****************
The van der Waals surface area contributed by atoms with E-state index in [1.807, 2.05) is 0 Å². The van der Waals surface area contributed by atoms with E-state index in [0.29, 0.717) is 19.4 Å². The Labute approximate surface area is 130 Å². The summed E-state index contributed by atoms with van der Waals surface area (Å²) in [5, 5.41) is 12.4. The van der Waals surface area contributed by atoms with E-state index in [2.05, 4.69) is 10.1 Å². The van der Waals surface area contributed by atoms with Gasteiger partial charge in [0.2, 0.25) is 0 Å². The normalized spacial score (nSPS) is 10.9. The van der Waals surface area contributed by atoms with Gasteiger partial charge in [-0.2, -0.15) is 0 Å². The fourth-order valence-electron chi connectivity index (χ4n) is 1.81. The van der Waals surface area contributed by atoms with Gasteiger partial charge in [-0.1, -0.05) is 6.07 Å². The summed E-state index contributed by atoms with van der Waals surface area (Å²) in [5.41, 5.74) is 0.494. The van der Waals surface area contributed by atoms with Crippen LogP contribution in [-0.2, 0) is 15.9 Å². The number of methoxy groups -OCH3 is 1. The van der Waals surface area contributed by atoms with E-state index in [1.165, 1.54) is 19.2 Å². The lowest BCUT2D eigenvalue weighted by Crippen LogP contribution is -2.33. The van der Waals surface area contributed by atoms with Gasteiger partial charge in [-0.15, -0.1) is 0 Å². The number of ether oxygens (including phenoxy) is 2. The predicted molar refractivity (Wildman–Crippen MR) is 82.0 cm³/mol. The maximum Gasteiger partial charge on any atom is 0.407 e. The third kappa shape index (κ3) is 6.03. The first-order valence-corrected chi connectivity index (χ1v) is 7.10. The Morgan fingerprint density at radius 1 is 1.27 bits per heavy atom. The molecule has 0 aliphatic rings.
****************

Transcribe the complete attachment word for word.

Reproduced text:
The van der Waals surface area contributed by atoms with E-state index in [1.807, 2.05) is 0 Å². The van der Waals surface area contributed by atoms with E-state index in [0.29, 0.717) is 19.4 Å². The Labute approximate surface area is 130 Å². The summed E-state index contributed by atoms with van der Waals surface area (Å²) in [5, 5.41) is 12.4. The van der Waals surface area contributed by atoms with E-state index in [2.05, 4.69) is 10.1 Å². The van der Waals surface area contributed by atoms with Gasteiger partial charge in [0.2, 0.25) is 0 Å². The normalized spacial score (nSPS) is 10.9. The van der Waals surface area contributed by atoms with Gasteiger partial charge in [-0.2, -0.15) is 0 Å². The fourth-order valence-electron chi connectivity index (χ4n) is 1.81. The van der Waals surface area contributed by atoms with Gasteiger partial charge in [-0.1, -0.05) is 6.07 Å². The summed E-state index contributed by atoms with van der Waals surface area (Å²) in [5.41, 5.74) is 0.494. The van der Waals surface area contributed by atoms with Crippen LogP contribution in [-0.2, 0) is 15.9 Å². The number of methoxy groups -OCH3 is 1. The van der Waals surface area contributed by atoms with E-state index in [1.165, 1.54) is 19.2 Å². The lowest BCUT2D eigenvalue weighted by Crippen LogP contribution is -2.33. The van der Waals surface area contributed by atoms with Gasteiger partial charge in [-0.15, -0.1) is 0 Å². The number of ether oxygens (including phenoxy) is 2. The predicted molar refractivity (Wildman–Crippen MR) is 82.0 cm³/mol. The maximum Gasteiger partial charge on any atom is 0.407 e. The third kappa shape index (κ3) is 6.03. The first-order valence-corrected chi connectivity index (χ1v) is 7.10. The Morgan fingerprint density at radius 1 is 1.27 bits per heavy atom. The molecule has 0 aliphatic rings.